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The upsurge in optimism is due in large part to increased consumer confidence, which 58% of respondents cited as one of the biggest growth opportunities for the year.
The survey revealed that just under half of respondents (46%) believe that new car sales will have the greatest positive impact on their business in 2014, with around a third (32%) putting their faith in used cars.
However, while dealers were largely positive about new car sales, their main area of concern was around servicing, which 43% said they expected to have the greatest negative impact in 2014.
This was marginally higher than the 37% in last year’s survey, and could reflect the trend for cost conscious consumers to either skip servicing altogether or to use local garages, which are perceived to offer cheaper servicing.
The survey also indicated a reluctance among dealers towards investing for the future. Only 19% said they expected to raise finance during 2014, suggesting that dealers are taking the opportunity to consolidate and strengthen their current position, rather than looking at ambitious expansion plans or exponential growth.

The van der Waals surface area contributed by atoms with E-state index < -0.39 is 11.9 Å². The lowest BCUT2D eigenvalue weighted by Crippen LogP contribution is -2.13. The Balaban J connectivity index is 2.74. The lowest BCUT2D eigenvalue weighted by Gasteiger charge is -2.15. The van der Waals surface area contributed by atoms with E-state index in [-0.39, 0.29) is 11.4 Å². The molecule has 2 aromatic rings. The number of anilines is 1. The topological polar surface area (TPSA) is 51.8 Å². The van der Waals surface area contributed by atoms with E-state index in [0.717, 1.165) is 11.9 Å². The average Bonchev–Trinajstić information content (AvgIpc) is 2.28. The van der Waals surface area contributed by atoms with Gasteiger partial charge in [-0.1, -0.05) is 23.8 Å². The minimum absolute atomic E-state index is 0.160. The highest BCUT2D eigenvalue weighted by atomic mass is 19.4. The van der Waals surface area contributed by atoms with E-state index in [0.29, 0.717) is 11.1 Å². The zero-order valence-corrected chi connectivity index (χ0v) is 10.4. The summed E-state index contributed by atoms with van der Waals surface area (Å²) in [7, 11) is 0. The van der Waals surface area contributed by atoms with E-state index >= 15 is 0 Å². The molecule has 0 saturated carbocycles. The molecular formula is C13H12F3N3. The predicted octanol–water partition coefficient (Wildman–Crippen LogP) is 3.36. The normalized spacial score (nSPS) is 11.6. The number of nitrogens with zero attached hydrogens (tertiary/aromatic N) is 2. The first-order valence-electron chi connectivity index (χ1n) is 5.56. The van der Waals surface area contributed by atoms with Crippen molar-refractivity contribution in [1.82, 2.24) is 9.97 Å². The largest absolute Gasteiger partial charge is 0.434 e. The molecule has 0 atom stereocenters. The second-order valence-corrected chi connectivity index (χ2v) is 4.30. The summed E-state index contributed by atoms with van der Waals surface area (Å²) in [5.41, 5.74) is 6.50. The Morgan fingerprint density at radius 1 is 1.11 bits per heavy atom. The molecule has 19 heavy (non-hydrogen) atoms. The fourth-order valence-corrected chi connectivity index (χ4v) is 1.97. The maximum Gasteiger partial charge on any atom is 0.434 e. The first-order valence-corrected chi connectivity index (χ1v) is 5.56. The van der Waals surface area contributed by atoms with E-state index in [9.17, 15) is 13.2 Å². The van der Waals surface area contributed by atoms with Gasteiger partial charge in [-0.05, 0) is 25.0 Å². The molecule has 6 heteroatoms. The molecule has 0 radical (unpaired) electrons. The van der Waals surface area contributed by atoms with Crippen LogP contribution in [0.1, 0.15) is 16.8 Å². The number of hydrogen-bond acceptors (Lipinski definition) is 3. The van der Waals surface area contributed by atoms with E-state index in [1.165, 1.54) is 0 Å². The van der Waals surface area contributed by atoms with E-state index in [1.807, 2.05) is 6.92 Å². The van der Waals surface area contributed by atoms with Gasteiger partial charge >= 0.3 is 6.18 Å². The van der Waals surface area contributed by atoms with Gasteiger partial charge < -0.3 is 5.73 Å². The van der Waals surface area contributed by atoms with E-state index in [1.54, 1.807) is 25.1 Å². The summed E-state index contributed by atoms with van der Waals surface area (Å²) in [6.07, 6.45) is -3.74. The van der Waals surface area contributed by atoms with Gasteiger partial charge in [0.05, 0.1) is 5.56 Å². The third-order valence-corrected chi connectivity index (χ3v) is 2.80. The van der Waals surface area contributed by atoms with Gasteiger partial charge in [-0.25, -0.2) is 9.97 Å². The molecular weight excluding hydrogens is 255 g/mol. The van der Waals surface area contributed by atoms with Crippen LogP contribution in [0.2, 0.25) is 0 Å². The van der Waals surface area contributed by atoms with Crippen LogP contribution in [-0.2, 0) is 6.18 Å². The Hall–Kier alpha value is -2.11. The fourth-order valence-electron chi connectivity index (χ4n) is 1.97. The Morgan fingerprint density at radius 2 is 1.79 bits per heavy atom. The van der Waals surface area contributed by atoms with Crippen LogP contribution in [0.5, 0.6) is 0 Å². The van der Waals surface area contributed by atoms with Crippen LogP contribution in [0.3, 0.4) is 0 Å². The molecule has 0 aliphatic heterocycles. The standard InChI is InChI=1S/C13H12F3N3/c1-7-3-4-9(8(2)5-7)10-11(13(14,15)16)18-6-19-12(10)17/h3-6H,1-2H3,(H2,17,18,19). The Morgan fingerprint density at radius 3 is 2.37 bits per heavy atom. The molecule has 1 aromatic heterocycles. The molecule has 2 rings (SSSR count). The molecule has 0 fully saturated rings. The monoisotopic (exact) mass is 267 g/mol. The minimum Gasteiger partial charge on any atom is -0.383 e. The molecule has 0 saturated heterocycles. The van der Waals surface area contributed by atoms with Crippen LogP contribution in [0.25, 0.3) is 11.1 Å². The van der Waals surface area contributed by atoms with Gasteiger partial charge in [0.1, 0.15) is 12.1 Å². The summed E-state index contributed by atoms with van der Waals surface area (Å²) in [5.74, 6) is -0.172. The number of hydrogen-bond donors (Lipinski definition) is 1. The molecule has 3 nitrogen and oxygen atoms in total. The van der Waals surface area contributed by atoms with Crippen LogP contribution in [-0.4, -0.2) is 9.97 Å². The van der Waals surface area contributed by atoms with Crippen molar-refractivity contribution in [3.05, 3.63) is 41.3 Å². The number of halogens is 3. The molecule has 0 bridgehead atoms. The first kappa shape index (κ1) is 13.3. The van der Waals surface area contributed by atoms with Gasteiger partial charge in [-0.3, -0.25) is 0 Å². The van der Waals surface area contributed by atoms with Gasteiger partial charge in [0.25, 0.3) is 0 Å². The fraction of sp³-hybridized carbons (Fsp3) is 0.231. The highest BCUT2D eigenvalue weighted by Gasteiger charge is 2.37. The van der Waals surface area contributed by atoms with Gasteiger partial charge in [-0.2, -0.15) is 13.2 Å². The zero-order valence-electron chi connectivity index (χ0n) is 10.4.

Graham Bushby, national head of restructuring and recovery at Baker Tilly, said: “After a strong 2013 when registrations reached the highest annual total since 2007, 2014 has started well with registrations up almost 8% in January compared to the same month last year.
“However, the recovery is still fragile, the market is very competitive and the recent boost to consumer spending as a result of PPI payouts is unlikely to last.
“What’s clear from our survey is that dealers are taking nothing for granted.”